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Change detection from video recordings is critical in many applications related to surveillance, medical diagnosis, remote sensing, condition assessment, motion segmentation, and advanced driver assistance systems. The main goal of the change detection using videos is to identify the set of pixels that are significantly different between spatially aligned images that are temporally separated. This is an extremely challenging problem because of a variety of factors, including changes in the illumination over time, appearance or disappearance of objects in the scene, and the need for temporal synchronization of the videos. Moreover, when a mobile video acquisition platform is used, a change in scale of the observed scene along with rotation and translation changes between image pairs is introduced. Thereby, the imaging geometry cannot be modeled by ordinary transform constraints because of the varying field-of-view. Over the years, many standard image processing techniques have been leveraged to realize a solution to the problem of change detection. Each potential approach attempts to exploit properties of the image, the application domain, or a combination. The relevance of the kind of changes to be detected is application-specific, but the underlying algorithms need to detect all changes as the first step, which can later be post-processed to discriminate between relevant and unimportant changes. It would be beneficial to have a framework that analyzes the changes between videos in an automated manner. In this dissertation, we explore more complex imaging models for solving the change detection task and propose a complete framework that accomplishes spatiotemporal registration and change detection. To this end, we develop a set of methods for: 1) temporal alignment of the unsynchronized videos, 2) estimation and refinement of the disparity maps using temporal consistencies, 3) segmentation of the dominant plane in the scene, 4) estimation of spatial transform for the dominant plane, and 5) detection of relevant changes in the presence of several altering background elements. To demonstrate the feasibility of the proposed methods, we carried out extensive experiments using videos obtained from various sources and present visual and quantitative results that address: 1) temporal alignment of video pairs recorded by mobiles platforms under varying illumination and scene conditions, 2) scene depth estimation, dominant plane segmentation, and change detection between videos captured by moving sensors where the complicated geometry and parallax are present, and 3) detection of relevant changes in videos acquired by stationary cameras where the environment contains several dynamic regions.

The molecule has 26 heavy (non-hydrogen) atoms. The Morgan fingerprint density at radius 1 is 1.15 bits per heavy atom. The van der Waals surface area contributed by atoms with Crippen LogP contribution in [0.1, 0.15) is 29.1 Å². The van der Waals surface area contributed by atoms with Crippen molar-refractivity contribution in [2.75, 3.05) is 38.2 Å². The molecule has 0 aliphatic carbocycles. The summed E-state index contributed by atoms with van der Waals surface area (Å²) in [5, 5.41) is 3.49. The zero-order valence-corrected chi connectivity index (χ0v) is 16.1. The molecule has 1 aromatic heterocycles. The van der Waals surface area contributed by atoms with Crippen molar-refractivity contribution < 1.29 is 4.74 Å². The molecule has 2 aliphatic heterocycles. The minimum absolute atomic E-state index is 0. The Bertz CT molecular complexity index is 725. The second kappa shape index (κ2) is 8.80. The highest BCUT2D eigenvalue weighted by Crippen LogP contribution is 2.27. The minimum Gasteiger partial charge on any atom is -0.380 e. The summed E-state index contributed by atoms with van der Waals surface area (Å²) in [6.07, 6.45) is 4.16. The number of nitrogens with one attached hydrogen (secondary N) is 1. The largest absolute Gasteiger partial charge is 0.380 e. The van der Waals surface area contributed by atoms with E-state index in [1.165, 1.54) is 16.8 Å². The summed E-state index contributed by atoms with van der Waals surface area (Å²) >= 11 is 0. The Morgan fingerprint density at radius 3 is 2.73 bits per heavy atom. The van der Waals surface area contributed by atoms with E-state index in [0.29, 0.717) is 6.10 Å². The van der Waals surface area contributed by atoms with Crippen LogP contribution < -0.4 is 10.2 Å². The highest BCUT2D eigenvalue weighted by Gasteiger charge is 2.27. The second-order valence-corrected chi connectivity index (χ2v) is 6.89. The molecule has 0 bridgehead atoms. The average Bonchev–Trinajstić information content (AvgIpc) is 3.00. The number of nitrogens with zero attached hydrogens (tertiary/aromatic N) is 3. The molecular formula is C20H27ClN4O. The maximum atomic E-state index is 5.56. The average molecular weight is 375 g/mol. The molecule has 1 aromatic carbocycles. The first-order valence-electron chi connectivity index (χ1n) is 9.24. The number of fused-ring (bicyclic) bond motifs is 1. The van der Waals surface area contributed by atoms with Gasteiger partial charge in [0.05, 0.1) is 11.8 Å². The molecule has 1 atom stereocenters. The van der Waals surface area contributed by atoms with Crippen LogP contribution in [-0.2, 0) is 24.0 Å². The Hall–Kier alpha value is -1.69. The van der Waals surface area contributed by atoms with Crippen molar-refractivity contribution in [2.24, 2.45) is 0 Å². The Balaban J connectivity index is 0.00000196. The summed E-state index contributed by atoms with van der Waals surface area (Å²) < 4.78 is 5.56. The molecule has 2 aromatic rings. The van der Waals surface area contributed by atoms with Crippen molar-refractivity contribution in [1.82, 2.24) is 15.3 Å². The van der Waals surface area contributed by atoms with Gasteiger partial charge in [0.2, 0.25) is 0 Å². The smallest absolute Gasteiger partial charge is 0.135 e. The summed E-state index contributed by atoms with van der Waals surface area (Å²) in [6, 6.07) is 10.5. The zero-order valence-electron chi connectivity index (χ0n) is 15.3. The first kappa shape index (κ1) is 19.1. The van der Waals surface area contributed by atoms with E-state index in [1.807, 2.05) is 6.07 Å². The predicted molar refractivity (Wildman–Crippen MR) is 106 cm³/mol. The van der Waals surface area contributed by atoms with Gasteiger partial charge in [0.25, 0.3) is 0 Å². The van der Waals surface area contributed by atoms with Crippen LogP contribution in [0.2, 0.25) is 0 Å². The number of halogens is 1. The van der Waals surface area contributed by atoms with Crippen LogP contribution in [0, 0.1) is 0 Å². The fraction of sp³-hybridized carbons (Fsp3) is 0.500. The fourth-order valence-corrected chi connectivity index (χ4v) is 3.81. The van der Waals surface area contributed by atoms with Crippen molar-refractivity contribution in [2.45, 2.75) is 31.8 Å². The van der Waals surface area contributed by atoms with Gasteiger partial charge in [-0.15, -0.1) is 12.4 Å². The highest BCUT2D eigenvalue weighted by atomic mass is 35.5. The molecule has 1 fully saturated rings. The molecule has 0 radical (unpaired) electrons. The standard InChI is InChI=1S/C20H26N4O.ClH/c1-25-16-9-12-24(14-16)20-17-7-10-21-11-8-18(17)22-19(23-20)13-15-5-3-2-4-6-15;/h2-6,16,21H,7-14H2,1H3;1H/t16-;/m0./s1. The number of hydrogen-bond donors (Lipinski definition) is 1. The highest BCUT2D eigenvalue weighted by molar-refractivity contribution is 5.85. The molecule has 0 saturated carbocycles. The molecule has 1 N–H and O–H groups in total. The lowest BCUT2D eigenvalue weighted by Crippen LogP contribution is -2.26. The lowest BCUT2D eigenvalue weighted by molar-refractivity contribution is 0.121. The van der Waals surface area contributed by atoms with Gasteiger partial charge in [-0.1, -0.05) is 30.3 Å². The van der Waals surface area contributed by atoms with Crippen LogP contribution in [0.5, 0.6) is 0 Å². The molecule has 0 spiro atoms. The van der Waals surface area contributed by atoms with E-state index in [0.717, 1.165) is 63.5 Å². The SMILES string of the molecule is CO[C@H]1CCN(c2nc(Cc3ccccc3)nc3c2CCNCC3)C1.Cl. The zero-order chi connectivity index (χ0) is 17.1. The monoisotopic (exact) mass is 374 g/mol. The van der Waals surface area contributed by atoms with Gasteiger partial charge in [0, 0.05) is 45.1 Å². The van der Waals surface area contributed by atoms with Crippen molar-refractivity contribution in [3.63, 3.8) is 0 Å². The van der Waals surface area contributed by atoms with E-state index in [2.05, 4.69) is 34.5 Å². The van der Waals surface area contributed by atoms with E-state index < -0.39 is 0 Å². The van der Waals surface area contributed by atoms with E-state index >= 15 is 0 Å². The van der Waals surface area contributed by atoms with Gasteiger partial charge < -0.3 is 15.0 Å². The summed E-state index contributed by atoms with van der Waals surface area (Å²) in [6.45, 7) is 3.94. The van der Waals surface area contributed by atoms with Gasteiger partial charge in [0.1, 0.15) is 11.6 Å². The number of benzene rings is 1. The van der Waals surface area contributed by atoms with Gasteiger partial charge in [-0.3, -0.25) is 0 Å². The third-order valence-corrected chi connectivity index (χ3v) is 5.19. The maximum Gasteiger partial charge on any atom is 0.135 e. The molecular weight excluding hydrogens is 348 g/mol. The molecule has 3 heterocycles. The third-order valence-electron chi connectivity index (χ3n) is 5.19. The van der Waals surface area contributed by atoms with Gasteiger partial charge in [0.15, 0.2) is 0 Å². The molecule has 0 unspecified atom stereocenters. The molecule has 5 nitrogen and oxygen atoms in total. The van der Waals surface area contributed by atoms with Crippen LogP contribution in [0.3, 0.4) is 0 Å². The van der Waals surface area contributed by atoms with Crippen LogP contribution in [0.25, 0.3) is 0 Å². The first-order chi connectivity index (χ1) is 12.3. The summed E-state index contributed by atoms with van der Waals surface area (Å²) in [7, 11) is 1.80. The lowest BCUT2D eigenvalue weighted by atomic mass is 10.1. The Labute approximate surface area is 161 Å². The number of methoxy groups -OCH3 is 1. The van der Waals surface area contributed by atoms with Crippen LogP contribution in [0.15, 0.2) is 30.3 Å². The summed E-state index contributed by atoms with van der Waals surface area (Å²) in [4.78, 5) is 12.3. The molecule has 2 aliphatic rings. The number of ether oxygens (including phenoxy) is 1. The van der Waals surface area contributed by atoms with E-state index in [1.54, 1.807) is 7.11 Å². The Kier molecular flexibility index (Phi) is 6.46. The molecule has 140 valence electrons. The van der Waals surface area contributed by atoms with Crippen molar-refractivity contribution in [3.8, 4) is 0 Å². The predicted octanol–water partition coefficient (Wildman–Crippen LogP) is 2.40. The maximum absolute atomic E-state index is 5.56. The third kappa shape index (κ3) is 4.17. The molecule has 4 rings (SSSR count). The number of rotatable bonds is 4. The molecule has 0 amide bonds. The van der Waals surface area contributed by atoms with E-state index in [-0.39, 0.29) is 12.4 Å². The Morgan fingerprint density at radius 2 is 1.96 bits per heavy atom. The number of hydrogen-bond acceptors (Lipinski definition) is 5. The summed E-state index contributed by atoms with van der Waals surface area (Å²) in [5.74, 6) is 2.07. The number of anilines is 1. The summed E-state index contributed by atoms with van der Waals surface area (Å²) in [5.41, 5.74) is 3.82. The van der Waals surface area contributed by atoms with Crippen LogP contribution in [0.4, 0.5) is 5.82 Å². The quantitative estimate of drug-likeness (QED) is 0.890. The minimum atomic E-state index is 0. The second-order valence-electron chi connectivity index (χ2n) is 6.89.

Video matching, Change-detection, Video synchronization, Disparity estimation, Image registration